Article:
Totto Ramen South Bay is the latest eatery with a local connection to open up at the shopping complex’s budding Town Center commercial district.
The owner of the noodle shop — a New York-based franchise that already has locations in Allston and Somerville — is Nghi Nguyen, a Dorchester native who grew up in the St. Mark’s neighborhood and owns the other two Boston-based shops as well.
Still, the 37-year-old Nguyen said in an interview at the eatery site, opening one near to where he was raised is special.
“Before all this came, this used to be a giant Super 88 supermarket,” he said, gesturing to the buildings around him. “And then when the landlord approached me about coming back here, I saw that the area’s pretty much getting gentrified and that Dorchester’s sort of evolving.
“To be able to be a part of that growth, and to bring a different type of cuisine to the community was a big deal for me. And, you know, everybody wants to go home in some way. So, coming back here, literally at a place where I went grocery shopping at as a kid, it’s pretty cool.”
A shot of the new storefront on Lucy Street in the shopping complex’s Town Center district. Daniel Sheehan photo
Many restaurateurs are food service veterans who fulfill a life-long dream when they open up an establishment. Nguyen’s path to becoming an owner has been a bit more circuitous: After graduating from Suffolk Law and moving to New York with his wife, he became a regular customer at the famous Totto Ramen in Hell’s Kitchen, often waiting over an hour in line for a bowl of the Japanese noodle dish. A short time later, after work brought him to Singapore, Nguyen realized it was time for a change.
“I was miserable,” he said. “I was doing contract law, so I was reading like hundred-page contracts, sitting behind a desk all day. It wasn’t me.”
On a whim, he sent an email to Bobby Munekata, founder of Totto Ramen, asking if he had considered expanding his franchise to Boston. Munekata told Nguyen no “for two years” before finally relenting. In 2014, Nguyen opened Totto Ramen’s first Boston location in Allston. “I kind of just happened to luck into it,” he said, chalking up the turn of events up to “dumb luck.”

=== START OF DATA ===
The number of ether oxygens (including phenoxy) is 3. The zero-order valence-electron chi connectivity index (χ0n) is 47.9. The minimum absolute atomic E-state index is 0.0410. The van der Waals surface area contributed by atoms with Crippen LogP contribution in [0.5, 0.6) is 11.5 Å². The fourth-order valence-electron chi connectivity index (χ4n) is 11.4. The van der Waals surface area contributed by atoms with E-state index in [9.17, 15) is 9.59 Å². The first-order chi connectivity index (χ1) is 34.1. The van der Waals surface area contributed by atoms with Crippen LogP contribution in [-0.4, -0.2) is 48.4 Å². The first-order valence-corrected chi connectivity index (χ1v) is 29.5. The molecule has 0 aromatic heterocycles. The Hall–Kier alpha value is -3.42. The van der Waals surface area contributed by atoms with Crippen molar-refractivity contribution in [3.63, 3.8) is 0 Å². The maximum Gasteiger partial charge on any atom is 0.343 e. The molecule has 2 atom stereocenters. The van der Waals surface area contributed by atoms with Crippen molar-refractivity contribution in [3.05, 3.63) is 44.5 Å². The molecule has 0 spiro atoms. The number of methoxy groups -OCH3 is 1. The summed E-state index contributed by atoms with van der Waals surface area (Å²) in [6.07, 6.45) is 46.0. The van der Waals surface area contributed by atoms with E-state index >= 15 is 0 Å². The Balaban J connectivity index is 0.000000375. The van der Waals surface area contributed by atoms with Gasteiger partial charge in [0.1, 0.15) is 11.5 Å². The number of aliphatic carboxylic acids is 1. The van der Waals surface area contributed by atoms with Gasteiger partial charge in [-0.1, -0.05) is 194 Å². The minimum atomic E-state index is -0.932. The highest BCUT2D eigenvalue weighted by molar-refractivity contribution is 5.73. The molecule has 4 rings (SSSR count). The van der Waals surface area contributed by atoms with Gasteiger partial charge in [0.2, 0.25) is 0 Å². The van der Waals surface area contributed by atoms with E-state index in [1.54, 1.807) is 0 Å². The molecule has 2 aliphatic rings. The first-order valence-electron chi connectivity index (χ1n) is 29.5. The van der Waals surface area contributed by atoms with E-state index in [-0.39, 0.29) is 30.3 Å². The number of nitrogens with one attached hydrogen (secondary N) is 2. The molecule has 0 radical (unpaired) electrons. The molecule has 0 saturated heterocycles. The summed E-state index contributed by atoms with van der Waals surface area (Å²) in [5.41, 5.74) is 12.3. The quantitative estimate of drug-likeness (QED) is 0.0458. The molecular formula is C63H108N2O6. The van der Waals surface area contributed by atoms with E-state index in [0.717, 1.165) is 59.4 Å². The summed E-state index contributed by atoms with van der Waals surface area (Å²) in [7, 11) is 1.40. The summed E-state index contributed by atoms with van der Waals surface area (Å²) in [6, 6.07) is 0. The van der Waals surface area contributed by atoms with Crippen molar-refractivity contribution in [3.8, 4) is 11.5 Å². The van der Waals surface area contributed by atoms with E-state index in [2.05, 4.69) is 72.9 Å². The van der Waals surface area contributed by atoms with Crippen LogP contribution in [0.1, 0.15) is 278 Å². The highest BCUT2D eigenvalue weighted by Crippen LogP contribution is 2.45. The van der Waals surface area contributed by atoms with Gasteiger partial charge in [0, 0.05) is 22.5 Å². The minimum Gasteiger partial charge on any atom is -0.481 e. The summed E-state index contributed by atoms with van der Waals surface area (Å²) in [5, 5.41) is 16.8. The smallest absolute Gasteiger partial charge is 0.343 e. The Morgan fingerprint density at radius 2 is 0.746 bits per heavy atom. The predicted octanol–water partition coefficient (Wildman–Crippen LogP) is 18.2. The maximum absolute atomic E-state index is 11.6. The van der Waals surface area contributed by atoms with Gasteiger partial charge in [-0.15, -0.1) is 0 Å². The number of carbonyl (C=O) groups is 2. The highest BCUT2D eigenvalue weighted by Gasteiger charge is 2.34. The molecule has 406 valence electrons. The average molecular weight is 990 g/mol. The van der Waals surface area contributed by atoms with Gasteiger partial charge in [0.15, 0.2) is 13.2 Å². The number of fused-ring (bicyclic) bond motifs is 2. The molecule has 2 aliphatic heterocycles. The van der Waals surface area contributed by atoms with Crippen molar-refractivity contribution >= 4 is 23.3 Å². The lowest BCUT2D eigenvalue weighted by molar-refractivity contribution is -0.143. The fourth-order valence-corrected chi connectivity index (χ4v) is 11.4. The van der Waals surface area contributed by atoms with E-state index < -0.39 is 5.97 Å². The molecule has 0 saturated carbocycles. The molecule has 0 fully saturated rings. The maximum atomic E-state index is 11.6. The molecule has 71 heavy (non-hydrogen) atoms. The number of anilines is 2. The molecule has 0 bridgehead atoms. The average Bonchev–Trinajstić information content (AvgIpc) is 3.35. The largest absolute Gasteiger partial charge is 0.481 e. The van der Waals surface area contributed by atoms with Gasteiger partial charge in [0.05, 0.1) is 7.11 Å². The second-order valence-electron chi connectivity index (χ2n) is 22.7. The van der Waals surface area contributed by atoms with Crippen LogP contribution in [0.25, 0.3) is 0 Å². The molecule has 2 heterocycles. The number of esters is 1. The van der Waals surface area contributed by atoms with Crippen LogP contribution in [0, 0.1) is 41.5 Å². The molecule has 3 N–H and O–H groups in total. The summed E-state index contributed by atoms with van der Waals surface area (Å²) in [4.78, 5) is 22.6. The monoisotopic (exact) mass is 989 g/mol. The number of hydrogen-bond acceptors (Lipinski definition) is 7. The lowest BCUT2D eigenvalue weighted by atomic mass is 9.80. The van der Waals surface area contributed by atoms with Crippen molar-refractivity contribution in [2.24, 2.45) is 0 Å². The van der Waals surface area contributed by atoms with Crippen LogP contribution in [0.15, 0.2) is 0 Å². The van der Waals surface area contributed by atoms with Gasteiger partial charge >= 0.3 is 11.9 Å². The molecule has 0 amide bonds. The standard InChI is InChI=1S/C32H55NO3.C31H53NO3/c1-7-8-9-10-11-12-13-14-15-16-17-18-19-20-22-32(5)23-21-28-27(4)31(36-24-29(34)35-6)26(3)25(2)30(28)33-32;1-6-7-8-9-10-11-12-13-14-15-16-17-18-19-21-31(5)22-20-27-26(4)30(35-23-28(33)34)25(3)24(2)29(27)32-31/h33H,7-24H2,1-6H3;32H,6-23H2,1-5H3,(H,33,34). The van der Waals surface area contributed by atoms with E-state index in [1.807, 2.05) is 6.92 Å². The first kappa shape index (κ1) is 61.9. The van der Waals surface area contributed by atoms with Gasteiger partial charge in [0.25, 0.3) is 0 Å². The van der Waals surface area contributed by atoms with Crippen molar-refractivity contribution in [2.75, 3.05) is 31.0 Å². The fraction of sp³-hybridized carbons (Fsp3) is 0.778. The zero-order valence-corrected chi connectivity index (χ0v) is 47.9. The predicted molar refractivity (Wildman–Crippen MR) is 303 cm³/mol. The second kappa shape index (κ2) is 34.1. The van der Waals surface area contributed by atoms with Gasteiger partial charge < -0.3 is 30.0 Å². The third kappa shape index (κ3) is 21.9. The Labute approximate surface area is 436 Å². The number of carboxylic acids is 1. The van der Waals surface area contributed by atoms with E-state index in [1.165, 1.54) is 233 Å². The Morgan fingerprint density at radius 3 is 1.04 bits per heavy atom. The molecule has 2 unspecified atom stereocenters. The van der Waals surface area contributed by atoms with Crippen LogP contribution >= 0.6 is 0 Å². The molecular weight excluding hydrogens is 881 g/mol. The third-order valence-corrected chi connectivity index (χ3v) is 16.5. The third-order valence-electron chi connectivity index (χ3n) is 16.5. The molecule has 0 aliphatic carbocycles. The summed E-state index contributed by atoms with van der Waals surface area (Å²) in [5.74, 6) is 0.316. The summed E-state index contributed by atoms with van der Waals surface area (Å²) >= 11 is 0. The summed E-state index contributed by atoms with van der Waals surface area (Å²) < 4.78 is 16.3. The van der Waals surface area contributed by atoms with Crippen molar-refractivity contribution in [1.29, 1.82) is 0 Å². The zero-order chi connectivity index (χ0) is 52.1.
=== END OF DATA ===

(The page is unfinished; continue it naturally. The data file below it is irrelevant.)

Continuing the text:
He added: “I never thought of opening a restaurant. I didn’t know how to do anything. The first time I ever worked in a restaurant was when I built it. I was never a dishwasher or a waiter or a cook or anything. So, it’s been a learning experience. I’m making mistakes on the daily, but I’m learning from them.”
The streamlined layout of the restaurant space on Lucy Street in South Bay’s Town Center is similar to that of the franchise’s other locations, and the menu is essentially identical, offering a handful of meat-based and vegetarian ramen options.
Bar stool seating at Totto Ramen South Bay. Daniel Sheehan photo
The secret to Totto Ramen’s signature recipe is its homemade Paitan chicken broth, which, Nguyen says, takes hours to make every morning. The eatery also offers a selection of sake and local craft beer.
Totto Ramen South Bay made its soft opening two weeks ago — just in time for those looking to combat the cold with steaming bowls of broth. Nguyen says he expects business to begin ramping up as the eatery finds its feet and begins making a name for itself. Looking out the window across the street, he sees a business with which he finds some common ground: Wahlburgers.
“The Wahlberg guys did the same thing, right? They grew up in Neponset, then they opened this thing. For me, it was the same thing; like, I grew up here and I was just, like, why not?”
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